If all goes according to plan, two mystery individuals with plenty of disposable income will become the first private citizens to orbit the moon, courtesy of Elon Musk and his company SpaceX. NBC News recently reported on what exactly is in store for these two free market pioneers, and surprise surprise, it turns out there's a lot more prep work involved in orbiting the moon than in a typical transatlantic flight.
Jim Cantrell is the CEO of another private space travel company, Vector, and also one of the co-founders of SpaceX. He was consulted by NBC for his expertise, even delivering his own clue on who the passengers may be:
"My guess is it is someone who has gone through this before [as a space tourist] and now wants to go up and go around the moon."
The two paying passengers on board the SpaceX Dragon capsule (seen above in its earlier unmanned incarnation after a successful trip) when it takes off in 2018 will also be "trained astronauts." This means undergoing testing to ensure they're physically and presumably psychologically healthy enough to make the trip, which will last a week from takeoff to landing. That means being able to withstand those infamous high G-forces upon reentry into Earth's atmosphere, when the Dragon will be traveling at an estimated 34,000 miles per hour. And since the Dragon will be a fully automated craft, Cantrell also expects the two passengers to receive some training on what to do if the ship malfunctions in any way, offering this hair-raising hypothetical question that would be enough to talk me out of orbiting the moon, even if I had enough money to afford the trip:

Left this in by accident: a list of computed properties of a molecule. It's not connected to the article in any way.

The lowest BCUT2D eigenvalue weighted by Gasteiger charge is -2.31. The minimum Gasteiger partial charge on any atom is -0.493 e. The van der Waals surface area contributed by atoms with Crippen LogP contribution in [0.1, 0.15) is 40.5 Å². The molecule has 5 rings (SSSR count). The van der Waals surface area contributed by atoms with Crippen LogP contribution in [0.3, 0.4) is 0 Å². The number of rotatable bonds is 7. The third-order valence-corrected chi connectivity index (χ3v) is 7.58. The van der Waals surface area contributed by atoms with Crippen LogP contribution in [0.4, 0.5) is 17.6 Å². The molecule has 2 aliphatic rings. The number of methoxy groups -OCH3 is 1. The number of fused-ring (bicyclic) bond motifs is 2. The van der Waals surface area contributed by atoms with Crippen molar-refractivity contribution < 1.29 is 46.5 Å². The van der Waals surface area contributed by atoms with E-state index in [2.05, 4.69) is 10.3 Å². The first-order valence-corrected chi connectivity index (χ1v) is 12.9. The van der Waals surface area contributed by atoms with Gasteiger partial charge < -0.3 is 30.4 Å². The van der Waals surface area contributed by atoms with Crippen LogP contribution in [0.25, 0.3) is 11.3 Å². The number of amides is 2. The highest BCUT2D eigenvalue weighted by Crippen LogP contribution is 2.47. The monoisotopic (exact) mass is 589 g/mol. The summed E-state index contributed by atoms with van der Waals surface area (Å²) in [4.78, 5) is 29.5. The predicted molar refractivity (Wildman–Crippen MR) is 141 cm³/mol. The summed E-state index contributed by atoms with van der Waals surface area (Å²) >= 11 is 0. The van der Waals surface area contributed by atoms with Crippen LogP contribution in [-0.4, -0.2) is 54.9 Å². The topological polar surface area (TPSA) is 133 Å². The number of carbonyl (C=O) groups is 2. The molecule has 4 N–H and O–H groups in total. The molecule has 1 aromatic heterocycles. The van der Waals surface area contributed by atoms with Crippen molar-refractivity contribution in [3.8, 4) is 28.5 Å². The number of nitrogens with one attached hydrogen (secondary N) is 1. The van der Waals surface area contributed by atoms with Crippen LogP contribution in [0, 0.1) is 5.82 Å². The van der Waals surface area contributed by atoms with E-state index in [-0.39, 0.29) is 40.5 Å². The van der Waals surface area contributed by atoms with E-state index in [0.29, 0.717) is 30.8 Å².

"It's a first for navigation. Dragon, as of today, has never gone past low Earth orbit. How do you know where you're going and how to fire your thrusters?"
As for how much that trip would be, SpaceX and Musk haven't revealed the actual ticket price, except to say it's "comparable" to a seat on the International Space Station. For perspective, NASA shells out about $80 million for a seat on the ISS.